Endogeneity and Heterogeneity in a Probit Demand Model: Estimation Using Aggregate Data
Two issues that have become increasingly important while estimating the parameters of aggregate demand functions to study firm behavior are the of marketing activities (typically, price) and across consumers in the market under consideration. Ignoring these issues in the estimation of the demand function parameters can lead to biased and inconsistent estimates for the effects of marketing activities. Endogeneity and heterogeneity have achieved prominence in large measure because of the increasing popularity of logit models to characterize demand functions using data. The logit model accounts for purchase incidence and brand choice by including a “no-purchase” alternative in the consumer's choice set. This allows for category sales to change as a function of the marketing activities of brands in the category. There are three issues with using the logit model with the no-purchase option to characterize demand when studying competitive interactions among firms. (1) The marketing literature dealing with brand choice behavior at the consumer level has found that the IIA restriction is not appropriate, as each brand in the choice set is more similar to some brands than it is to others. (2) Studies have found that the purchase incidence decision is distinct from the brand choice decision. Hence, it may not be appropriate to model the no-purchase decision as just another alternative in the choice set with the IIA restriction holding across all brands and the no-purchase option. (3) Even if the distinction between the purchase incidence and brand choice decisions is accounted for via, for example, a nested logit specification, accounting for the purchase incidence decision with aggregate data requires assumptions for computing the share of the no-purchase alternative which is otherwise unobserved. In this paper, we propose a probit model as an alternative to the logit model to specify the aggregate demand functions of firms competing in oligopoly markets. The probit model avoids the IIA property that affects the logit model at the individual consumer level. Furthermore, the probit model can naturally account for the distinction between the purchase incidence and brand choice decisions due to the general covariance structure assumed for the utilities of the alternatives. We demonstrate how the parameters of the proposed model can be estimated using aggregate time series data from a product market. In the estimation, we account for the endogeneity of marketing variables as well as for heterogeneity across consumers. Our results indicate that both endogeneity as well as heterogeneity need to be accounted for even after allowing for a non-IIA specification at the individual consumer level. Specific to our data, we also find that ignoring endogeneity has a bigger impact on the estimated price elasticities than ignoring the effects of heterogeneity. A comparison of the elasticities obtained from the probit model with those from the corresponding logit specification indicates that the of elasticities obtained from the probit model across brands is larger than that obtained from the logit. The results have implications for issues such as firm-level pricing. In addition to specifying a probit model and providing comparisons with the logit model, the paper also addresses the third issue raised above. We propose a simple alternative to the purchase incidence/brand choice specification by decomposing the demand for a brand into a category demand equation and a conditional brand choice share equation. We provide a comparison of results from this specification to those from the specification that includes the no-purchase alternative and find that estimated elasticities are sensitive to the specification used. We also estimate the demand function parameters using a traditional specification such as the double-logarithmic model. Here, we find that the estimated elasticities could be signed in such a manner as to be not useful for firm-level pricing decisions. One of the key limitations of the proposed model is that while it accounts for the purchase incidence and brand choice decisions of households, it does not account for differences across consumers in their purchase quantities. The model and analysis are best suited for product categories in which consumers typically make single-unit purchases. Another limitation is more practical in nature. While recent advances have been made in computing probit probabilities, it could nevertheless be a challenge to do so when the number of alternatives is large.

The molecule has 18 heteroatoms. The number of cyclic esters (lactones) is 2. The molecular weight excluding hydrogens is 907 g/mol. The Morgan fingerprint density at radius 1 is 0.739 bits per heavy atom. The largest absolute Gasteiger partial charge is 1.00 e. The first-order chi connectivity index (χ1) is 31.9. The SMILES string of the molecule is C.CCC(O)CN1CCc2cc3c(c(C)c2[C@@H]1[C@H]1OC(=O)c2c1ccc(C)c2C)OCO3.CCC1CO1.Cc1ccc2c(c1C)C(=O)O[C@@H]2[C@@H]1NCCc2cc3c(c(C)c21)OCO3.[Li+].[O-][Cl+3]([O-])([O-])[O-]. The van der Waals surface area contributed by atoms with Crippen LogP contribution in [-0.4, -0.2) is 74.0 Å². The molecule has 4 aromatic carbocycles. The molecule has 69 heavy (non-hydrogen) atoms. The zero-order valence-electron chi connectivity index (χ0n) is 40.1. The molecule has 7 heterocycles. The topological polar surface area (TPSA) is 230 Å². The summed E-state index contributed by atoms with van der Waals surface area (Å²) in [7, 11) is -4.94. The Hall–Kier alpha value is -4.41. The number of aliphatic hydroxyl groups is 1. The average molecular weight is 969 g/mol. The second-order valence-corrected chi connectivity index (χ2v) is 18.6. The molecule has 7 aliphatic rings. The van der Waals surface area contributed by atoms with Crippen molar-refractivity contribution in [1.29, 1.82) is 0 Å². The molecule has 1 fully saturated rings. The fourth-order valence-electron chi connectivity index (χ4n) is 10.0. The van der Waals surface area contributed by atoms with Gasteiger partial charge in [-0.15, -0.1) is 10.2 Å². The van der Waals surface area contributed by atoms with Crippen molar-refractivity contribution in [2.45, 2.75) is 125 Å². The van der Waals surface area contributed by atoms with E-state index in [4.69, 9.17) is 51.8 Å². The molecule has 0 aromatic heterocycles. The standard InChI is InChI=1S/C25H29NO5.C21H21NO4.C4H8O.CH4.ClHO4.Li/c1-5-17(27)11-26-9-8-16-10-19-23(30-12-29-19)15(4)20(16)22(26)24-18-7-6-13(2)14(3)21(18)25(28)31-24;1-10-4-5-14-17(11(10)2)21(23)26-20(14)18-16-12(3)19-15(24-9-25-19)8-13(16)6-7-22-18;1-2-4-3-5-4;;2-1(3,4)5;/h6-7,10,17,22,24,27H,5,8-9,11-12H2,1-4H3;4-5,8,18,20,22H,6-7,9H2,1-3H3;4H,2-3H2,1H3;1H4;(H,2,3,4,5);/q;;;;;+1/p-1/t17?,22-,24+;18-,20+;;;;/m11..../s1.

Volume (Year): 20 (2001)
Issue (Month): 4 (December)
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